Exhibition panel text

The ambiguous landscape recreated in Baumgarten’s audiovisual installation draws attention to the constructed oppositions of nature and culture, wilderness and civilisation.

I Prefer it Here Better than in Westphalia, Eldorado (Candide, Voltaire) consists of a slowly changing sequence of photographs taken in 1968-76 on the banks of the river Rhine, accompanied by an atmospheric soundtrack evoking associations with an imagined exotic elsewhere.

Here Baumgarten focuses on incidental details of what is in fact a swampy industrial wasteland, depicting its flora and fauna alongside residues, rubbish and ephemeral sculptures he created in situ, blurring the distinctions between manufactured or industrial detritus and the natural environment.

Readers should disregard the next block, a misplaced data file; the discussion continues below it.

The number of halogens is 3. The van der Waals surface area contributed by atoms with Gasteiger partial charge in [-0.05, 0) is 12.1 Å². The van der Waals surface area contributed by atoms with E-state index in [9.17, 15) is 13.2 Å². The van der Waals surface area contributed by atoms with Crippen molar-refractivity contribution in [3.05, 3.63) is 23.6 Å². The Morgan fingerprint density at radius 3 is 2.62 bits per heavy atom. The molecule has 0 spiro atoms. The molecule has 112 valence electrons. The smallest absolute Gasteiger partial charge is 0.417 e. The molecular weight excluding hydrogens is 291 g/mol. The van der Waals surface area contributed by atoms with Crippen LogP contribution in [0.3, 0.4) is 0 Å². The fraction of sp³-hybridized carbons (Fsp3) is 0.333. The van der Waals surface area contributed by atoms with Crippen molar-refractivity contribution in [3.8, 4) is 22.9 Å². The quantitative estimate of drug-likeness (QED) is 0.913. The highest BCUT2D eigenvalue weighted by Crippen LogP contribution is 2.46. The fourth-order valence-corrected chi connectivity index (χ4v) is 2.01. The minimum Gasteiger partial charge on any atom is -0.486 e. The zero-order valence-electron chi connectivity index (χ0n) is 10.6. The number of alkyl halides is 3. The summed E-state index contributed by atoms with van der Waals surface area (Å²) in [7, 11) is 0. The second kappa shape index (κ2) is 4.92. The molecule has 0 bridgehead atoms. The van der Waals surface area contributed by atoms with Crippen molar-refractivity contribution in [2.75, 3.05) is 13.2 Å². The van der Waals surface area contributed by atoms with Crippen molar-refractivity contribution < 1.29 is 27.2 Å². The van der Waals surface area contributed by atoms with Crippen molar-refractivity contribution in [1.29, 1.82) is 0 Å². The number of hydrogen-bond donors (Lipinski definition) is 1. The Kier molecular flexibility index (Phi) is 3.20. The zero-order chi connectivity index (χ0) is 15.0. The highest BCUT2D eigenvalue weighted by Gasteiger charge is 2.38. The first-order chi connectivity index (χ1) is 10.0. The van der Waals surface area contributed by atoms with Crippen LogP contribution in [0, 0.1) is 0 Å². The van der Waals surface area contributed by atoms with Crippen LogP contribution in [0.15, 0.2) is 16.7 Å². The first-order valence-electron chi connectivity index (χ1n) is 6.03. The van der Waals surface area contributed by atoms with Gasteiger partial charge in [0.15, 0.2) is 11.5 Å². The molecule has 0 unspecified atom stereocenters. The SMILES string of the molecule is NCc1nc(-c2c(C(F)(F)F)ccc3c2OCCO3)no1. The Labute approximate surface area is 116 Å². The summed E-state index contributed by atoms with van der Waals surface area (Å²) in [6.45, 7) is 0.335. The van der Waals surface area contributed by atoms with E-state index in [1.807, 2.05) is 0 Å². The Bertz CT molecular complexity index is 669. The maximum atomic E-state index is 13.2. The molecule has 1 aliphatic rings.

Begun in 1968 when Baumgarten was a student in Karlsruhe, this work reflects processes of careful observation and analysis of nature which the artist learned from his anthropologist father. In the following years, whilst at theDüsseldorf Art Academy, Baumgarten read the writings of Elizabethan explorer Sir Walter Raleigh, who claimed to have found the golden city of El Dorado in the Amazon forest, as well as the writings of many anthropologists and ethnographers.

The work’s title refers to the words of Candide, the hero of Voltaire’s satire Candide: or, Optimism (1759), who declared on arriving in the fictional El Dorado that he preferred Westphalia to it, contrasting a promised land of freedom and plenitude with the repressive regime of eighteenth-centuryPrussia. Baumgarten’s inversion of Candide’s words draws a parallel between contemporary idealisations of the natural world and stereotypical notions of exoticism.

This slide installation precedes Baumgarten’s visits to the Amazon, where he lived for sustained periods between 1978 and 1983, and anticipates many of the themes he subsequently explored, including the destruction of the Amazon rainforest and the erasure of the area’s indigenous cultures by the European settlers.

Lothar Baumgarten was born in Rheinsberg, Germany in 1944. He lives and works in New York and Berlin.